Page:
The Last of the Legend—Land Rover ends DEFENDER production
The last Defender, a 90” Heritage Green soft top, drove off the production line at Solihull with its horn tooting and lights flashing on January 29, 2016. The applause from hundreds of current and former Land Rover employees gave due honor to this legendary vehicle.
For Land Rover, the Defender lineage traces itself back to the very first Land Rover built in 1948. All told, Land Rover built and sold over two million of these iconic vehicles. Their amazing variants, from fire appliance to artillery launchers, enabled Land Rover to produce custom vehicles that met the needs of farmers and royalty, builders, expeditioners, scientists, squaddies, explorers, equestrians
and sports enthusiasts worldwide.
For those men and women who built Defenders every day, the end felt bittersweet. Roger Crathorne, who has spent 50 years with Land Rover and is a longtime friend of Rovers North, shared his thoughts on January 30th, the day after the formal ceremony. “I have mixed emotions. It’s a sad time for enthusiasts, but it’s important to remember that when it was created in 1947, and manufactured in 1948, it was the right vehicle for the right time. To feed Great Britain, the farming community was given priority for equipment. Maurice Wilks knew that the WWII surplus Jeeps left behind were built to last for one battle, not for the long term. He felt he could create something better. As it gained in popularity, it became a people carrier more than a farm implement.”
“Why does everyone have this affection for the Land Rover? So many people in a British family have owned one—it’s part of family history. Decades ago, it was more rare for a family to own a car. For many doing National Service in the military, their first driving experience was often in a Land Rover.”
“It’s true that the older Land Rovers were like Meccano sets; wherever you were in the world you could repair or rebuild a Land Rover. They actually have the best sustainability of any vehicle. In the 1960s, I bought a 1951 Land Rover, a real basket job. It arrived at my parents’ house on a trailer. I rebuilt it and sold it. Recently, talking to a chap, I realized that he had bought my ‘51 and had rebuilt it a third time!”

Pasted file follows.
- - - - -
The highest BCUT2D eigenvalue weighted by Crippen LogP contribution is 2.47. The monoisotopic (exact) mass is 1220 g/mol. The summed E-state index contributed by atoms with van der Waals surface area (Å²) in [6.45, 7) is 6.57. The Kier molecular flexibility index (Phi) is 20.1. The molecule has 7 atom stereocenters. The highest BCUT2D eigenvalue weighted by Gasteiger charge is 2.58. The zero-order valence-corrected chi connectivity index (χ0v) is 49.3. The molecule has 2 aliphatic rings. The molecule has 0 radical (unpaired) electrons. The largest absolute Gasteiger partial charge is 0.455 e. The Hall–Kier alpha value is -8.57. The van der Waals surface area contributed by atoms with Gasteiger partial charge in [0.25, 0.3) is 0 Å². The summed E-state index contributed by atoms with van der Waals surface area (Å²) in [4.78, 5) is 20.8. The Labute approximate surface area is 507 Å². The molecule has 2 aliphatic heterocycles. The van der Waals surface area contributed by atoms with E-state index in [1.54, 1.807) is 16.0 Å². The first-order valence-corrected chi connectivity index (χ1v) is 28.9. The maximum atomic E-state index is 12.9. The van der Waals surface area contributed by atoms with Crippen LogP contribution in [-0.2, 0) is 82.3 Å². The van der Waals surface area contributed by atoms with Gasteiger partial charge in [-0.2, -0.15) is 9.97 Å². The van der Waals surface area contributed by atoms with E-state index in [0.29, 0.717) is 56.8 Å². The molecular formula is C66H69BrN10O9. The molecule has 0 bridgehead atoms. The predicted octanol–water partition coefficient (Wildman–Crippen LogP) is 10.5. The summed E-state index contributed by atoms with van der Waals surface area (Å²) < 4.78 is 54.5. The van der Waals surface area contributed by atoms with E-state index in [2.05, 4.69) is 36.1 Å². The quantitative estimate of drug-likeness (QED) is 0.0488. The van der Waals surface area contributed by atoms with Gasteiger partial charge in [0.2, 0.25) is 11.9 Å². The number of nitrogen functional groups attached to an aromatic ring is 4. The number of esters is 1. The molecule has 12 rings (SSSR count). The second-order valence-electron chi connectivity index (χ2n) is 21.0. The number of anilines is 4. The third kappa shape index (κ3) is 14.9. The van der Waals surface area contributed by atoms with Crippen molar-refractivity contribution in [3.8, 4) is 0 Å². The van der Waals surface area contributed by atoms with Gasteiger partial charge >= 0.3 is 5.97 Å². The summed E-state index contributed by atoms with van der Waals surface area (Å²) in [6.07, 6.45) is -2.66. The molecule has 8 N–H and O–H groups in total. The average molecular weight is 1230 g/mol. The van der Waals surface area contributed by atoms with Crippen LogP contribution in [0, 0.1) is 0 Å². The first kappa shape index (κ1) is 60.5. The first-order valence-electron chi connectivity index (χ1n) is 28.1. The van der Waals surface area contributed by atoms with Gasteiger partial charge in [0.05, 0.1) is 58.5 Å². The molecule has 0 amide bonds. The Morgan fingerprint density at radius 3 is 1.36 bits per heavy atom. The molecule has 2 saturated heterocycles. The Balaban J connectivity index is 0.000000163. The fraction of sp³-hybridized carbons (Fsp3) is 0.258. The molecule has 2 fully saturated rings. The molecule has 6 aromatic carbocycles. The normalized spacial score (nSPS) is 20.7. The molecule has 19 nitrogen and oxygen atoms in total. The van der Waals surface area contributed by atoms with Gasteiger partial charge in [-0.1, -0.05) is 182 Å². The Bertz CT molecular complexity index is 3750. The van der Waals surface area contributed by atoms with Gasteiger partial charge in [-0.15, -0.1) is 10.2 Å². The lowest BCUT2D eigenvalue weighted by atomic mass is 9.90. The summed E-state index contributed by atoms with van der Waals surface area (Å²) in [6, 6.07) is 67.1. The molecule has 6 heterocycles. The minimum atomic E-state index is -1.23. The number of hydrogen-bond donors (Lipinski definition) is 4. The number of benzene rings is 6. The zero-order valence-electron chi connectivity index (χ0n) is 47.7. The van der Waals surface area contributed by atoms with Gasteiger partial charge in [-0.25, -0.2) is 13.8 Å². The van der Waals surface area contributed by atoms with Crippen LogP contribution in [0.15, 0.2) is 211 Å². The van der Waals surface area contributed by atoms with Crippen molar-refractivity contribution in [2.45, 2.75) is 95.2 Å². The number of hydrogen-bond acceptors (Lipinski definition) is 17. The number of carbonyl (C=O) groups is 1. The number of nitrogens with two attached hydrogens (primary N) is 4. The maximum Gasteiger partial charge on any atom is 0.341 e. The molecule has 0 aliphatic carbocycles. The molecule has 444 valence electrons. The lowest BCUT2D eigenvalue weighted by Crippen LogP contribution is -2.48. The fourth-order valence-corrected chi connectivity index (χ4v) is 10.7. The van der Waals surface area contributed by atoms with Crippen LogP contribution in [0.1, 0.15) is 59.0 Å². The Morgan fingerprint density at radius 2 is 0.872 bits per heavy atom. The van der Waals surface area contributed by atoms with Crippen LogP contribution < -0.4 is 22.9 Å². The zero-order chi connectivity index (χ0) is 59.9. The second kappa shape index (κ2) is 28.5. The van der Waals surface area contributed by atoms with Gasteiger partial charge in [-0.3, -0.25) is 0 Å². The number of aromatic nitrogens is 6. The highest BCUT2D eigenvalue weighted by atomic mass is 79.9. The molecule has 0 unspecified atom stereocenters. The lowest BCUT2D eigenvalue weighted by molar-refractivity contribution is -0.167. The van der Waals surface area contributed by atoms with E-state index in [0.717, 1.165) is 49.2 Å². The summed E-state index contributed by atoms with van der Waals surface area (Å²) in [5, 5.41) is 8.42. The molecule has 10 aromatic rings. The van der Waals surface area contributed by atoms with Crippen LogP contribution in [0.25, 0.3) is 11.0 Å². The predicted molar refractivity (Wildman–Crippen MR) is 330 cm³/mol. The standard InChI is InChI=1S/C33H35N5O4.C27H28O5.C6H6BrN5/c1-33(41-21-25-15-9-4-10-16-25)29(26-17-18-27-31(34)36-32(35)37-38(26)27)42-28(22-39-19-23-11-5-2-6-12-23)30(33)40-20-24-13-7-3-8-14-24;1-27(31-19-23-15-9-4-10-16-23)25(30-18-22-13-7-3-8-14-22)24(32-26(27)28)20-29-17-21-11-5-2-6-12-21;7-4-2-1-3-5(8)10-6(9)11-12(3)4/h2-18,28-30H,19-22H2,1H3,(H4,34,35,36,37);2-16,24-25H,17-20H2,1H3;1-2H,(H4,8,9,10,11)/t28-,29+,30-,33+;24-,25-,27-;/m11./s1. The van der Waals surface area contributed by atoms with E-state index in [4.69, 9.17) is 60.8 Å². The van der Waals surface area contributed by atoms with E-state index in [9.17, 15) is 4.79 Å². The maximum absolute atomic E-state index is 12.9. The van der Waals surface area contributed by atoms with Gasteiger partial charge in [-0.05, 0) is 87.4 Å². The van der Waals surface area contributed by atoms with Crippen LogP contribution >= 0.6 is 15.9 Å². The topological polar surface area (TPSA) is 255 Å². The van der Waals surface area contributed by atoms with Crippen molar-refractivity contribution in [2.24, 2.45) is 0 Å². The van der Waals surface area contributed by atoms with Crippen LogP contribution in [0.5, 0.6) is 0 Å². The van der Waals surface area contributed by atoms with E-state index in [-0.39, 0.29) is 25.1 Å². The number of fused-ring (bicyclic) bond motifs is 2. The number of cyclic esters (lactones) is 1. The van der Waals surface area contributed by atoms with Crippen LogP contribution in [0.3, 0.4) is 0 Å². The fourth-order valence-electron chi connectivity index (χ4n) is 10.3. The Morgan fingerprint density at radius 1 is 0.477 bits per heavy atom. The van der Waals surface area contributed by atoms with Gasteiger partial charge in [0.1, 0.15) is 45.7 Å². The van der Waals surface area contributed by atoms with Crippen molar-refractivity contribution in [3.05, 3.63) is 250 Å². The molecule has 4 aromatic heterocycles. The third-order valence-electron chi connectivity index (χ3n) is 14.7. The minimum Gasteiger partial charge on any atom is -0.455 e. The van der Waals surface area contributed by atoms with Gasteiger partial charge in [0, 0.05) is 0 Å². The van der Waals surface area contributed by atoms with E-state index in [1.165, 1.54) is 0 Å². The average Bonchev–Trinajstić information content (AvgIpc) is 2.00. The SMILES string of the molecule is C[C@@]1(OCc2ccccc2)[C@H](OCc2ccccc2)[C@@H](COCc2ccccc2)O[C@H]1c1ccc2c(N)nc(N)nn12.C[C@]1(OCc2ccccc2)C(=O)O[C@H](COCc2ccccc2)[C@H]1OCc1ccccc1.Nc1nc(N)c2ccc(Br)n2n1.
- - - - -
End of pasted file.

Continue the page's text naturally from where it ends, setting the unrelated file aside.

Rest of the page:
Roger ordered a 2016MY Defender, built as the 11th from the last one. In honor of his first Land Rover it came with a windowless canvas top [“the first off a Solihull production line since the Series III”] and in Keswick Green. “I was so busy doing interviews that last day that I never saw it come off the line, but my Defender became the model for the very last one built.”
“Back in 1972-74 I was involved in a world study on future of the Land Rover. Customers I met in Europe and the US said ‘make it better.’ The original Land Rover was a tool box on wheels; it’s time for one for today’s needs.” Roger couldn’t comment on the upcoming Defender replacement but promised “Land Rover will never compromise on off-road performance. A future model will do everything off-road like the ones in the past.”
Meanwhile Rovers Magazine readers keep the Defender spirit alive. Last summer Alaska enthusiasts worked together to reunite three British adventurers with their Land Rover Series II 109”. Beginning in 1960 It had travelled over 14 months from Tierra del Fuego on its way to the Arctic Circle, when circumstances forced the end of their quest, only 500 miles from their intended finish. Imagine their shock when they discovered that Alaskans had revived the Land Rover and invited the remaining expeditioners to complete their journey. Rovers North was honored to assist in the rebuild of the historic vehicle and we’re delighted to share their stories in this issue.
Land Rover enthusiasts in the southwest and California banded together to create the inaugural Western Land Rover Rally, at which a refurbished Discovery I was offered as a raffle prize. We also had the pleasure of working with the indefatigable volunteers of the Rovers Owners of Virginia on the annual Mid Atlantic Rally, one of the nation’s longest-running events. And we returned for a long overdue visit to the Old North State Land Rover Society’s Uwharrie Rovers Expedition.
We hope that this issue’s regular columns will give you some entertaining moments in between your Land Rover drives. Rovers North remains committed to helping every enthusiast keep their Land Rover in the best condition for its daily use, whether on or off-road. We thank you for reading Rovers Magazine and for letting Rovers North be a part of your Land Rover experience.
Editor, Rovers Magazine